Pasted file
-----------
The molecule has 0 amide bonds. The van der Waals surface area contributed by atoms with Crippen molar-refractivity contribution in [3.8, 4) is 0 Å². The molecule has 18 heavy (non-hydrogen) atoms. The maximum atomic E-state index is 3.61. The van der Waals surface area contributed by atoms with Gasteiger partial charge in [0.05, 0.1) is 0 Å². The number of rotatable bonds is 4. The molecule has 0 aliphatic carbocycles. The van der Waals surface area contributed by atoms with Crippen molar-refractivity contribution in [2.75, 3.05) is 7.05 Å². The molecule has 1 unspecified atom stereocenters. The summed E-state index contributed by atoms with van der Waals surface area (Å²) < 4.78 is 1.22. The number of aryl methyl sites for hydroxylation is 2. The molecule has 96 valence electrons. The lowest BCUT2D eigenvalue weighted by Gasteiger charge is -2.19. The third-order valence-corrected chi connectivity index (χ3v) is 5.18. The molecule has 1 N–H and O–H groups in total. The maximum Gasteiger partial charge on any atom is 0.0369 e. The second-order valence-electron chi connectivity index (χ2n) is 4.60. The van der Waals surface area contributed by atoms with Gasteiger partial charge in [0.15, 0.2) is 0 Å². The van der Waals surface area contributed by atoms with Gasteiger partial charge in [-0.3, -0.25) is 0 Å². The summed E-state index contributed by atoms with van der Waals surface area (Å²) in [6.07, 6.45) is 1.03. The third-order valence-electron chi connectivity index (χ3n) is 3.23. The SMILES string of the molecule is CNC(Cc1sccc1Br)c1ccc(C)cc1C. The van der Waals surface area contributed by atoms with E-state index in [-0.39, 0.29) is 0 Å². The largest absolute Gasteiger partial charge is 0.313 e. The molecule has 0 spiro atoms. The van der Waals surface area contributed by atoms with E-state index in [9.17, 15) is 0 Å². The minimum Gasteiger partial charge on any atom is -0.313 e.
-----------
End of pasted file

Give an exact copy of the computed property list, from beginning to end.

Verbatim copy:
The molecule has 0 amide bonds. The van der Waals surface area contributed by atoms with Crippen molar-refractivity contribution in [3.8, 4) is 0 Å². The molecule has 18 heavy (non-hydrogen) atoms. The maximum atomic E-state index is 3.61. The van der Waals surface area contributed by atoms with Gasteiger partial charge in [0.05, 0.1) is 0 Å². The number of rotatable bonds is 4. The molecule has 0 aliphatic carbocycles. The van der Waals surface area contributed by atoms with Crippen molar-refractivity contribution in [2.75, 3.05) is 7.05 Å². The molecule has 1 unspecified atom stereocenters. The summed E-state index contributed by atoms with van der Waals surface area (Å²) < 4.78 is 1.22. The number of aryl methyl sites for hydroxylation is 2. The molecule has 96 valence electrons. The lowest BCUT2D eigenvalue weighted by Gasteiger charge is -2.19. The third-order valence-corrected chi connectivity index (χ3v) is 5.18. The molecule has 1 N–H and O–H groups in total. The maximum Gasteiger partial charge on any atom is 0.0369 e. The second-order valence-electron chi connectivity index (χ2n) is 4.60. The van der Waals surface area contributed by atoms with Gasteiger partial charge in [0.15, 0.2) is 0 Å². The van der Waals surface area contributed by atoms with Gasteiger partial charge in [-0.3, -0.25) is 0 Å². The summed E-state index contributed by atoms with van der Waals surface area (Å²) in [6.07, 6.45) is 1.03. The third-order valence-electron chi connectivity index (χ3n) is 3.23. The SMILES string of the molecule is CNC(Cc1sccc1Br)c1ccc(C)cc1C. The van der Waals surface area contributed by atoms with E-state index in [-0.39, 0.29) is 0 Å². The largest absolute Gasteiger partial charge is 0.313 e. The molecule has 0 spiro atoms. The van der Waals surface area contributed by atoms with E-state index in [9.17, 15) is 0 Å². The minimum Gasteiger partial charge on any atom is -0.313 e.